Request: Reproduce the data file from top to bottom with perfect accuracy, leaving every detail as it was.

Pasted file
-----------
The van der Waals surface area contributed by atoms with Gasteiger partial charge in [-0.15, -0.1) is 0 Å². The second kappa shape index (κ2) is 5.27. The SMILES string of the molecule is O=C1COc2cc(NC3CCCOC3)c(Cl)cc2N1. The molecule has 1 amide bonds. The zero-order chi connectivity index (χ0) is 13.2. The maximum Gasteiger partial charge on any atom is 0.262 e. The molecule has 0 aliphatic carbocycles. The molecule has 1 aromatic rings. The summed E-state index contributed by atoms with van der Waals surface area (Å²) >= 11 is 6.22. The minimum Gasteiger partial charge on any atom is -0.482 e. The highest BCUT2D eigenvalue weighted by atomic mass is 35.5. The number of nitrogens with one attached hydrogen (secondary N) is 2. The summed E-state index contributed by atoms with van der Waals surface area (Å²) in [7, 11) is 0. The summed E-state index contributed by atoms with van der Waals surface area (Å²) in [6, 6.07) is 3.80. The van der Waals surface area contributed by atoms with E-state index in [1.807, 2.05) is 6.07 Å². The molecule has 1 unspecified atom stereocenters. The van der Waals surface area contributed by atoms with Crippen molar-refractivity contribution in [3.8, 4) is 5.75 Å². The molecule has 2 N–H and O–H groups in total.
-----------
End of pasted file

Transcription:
The van der Waals surface area contributed by atoms with Gasteiger partial charge in [-0.15, -0.1) is 0 Å². The second kappa shape index (κ2) is 5.27. The SMILES string of the molecule is O=C1COc2cc(NC3CCCOC3)c(Cl)cc2N1. The molecule has 1 amide bonds. The zero-order chi connectivity index (χ0) is 13.2. The maximum Gasteiger partial charge on any atom is 0.262 e. The molecule has 0 aliphatic carbocycles. The molecule has 1 aromatic rings. The summed E-state index contributed by atoms with van der Waals surface area (Å²) >= 11 is 6.22. The minimum Gasteiger partial charge on any atom is -0.482 e. The highest BCUT2D eigenvalue weighted by atomic mass is 35.5. The number of nitrogens with one attached hydrogen (secondary N) is 2. The summed E-state index contributed by atoms with van der Waals surface area (Å²) in [7, 11) is 0. The summed E-state index contributed by atoms with van der Waals surface area (Å²) in [6, 6.07) is 3.80. The van der Waals surface area contributed by atoms with E-state index in [1.807, 2.05) is 6.07 Å². The molecule has 1 unspecified atom stereocenters. The van der Waals surface area contributed by atoms with Crippen molar-refractivity contribution in [3.8, 4) is 5.75 Å². The molecule has 2 N–H and O–H groups in total.